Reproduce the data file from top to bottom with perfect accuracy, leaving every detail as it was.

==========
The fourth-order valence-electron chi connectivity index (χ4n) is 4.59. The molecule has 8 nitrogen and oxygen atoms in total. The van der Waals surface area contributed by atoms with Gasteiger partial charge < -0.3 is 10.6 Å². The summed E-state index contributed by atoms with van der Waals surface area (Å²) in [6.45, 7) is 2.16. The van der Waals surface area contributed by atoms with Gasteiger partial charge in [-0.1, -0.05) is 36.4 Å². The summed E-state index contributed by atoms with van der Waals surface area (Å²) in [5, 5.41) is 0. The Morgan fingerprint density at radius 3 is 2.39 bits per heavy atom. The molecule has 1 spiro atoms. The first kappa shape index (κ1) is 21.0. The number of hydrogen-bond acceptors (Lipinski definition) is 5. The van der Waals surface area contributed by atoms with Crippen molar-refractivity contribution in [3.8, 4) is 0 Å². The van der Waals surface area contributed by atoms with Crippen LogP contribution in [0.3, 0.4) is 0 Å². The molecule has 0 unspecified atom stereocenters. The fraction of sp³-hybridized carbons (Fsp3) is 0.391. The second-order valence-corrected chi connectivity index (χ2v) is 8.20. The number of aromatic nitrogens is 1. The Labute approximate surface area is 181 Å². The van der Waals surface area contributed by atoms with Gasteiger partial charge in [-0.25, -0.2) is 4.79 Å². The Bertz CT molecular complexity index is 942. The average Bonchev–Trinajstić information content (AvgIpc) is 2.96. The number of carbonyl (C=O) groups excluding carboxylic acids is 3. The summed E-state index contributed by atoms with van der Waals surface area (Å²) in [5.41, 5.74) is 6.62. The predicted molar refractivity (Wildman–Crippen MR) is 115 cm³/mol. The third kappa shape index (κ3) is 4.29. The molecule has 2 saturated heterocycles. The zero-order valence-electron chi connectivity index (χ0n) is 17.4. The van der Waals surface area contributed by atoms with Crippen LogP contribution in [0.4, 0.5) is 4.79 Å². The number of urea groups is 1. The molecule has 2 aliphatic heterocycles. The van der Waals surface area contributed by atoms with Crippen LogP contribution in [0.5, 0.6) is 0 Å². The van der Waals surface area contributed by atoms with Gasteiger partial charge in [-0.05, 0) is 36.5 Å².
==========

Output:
The fourth-order valence-electron chi connectivity index (χ4n) is 4.59. The molecule has 8 nitrogen and oxygen atoms in total. The van der Waals surface area contributed by atoms with Gasteiger partial charge < -0.3 is 10.6 Å². The summed E-state index contributed by atoms with van der Waals surface area (Å²) in [6.45, 7) is 2.16. The van der Waals surface area contributed by atoms with Gasteiger partial charge in [-0.1, -0.05) is 36.4 Å². The summed E-state index contributed by atoms with van der Waals surface area (Å²) in [5, 5.41) is 0. The Morgan fingerprint density at radius 3 is 2.39 bits per heavy atom. The molecule has 1 spiro atoms. The first kappa shape index (κ1) is 21.0. The number of hydrogen-bond acceptors (Lipinski definition) is 5. The van der Waals surface area contributed by atoms with Crippen molar-refractivity contribution in [3.8, 4) is 0 Å². The van der Waals surface area contributed by atoms with Crippen LogP contribution in [0.3, 0.4) is 0 Å². The molecule has 0 unspecified atom stereocenters. The fraction of sp³-hybridized carbons (Fsp3) is 0.391. The second-order valence-corrected chi connectivity index (χ2v) is 8.20. The number of aromatic nitrogens is 1. The Labute approximate surface area is 181 Å². The van der Waals surface area contributed by atoms with Gasteiger partial charge in [-0.25, -0.2) is 4.79 Å². The Bertz CT molecular complexity index is 942. The average Bonchev–Trinajstić information content (AvgIpc) is 2.96. The number of carbonyl (C=O) groups excluding carboxylic acids is 3. The summed E-state index contributed by atoms with van der Waals surface area (Å²) in [5.41, 5.74) is 6.62. The predicted molar refractivity (Wildman–Crippen MR) is 115 cm³/mol. The third kappa shape index (κ3) is 4.29. The molecule has 2 saturated heterocycles. The zero-order valence-electron chi connectivity index (χ0n) is 17.4. The van der Waals surface area contributed by atoms with Crippen LogP contribution in [0.4, 0.5) is 4.79 Å². The number of urea groups is 1. The molecule has 2 aliphatic heterocycles. The van der Waals surface area contributed by atoms with Crippen LogP contribution in [0.5, 0.6) is 0 Å². The van der Waals surface area contributed by atoms with Gasteiger partial charge in [-0.05, 0) is 36.5 Å².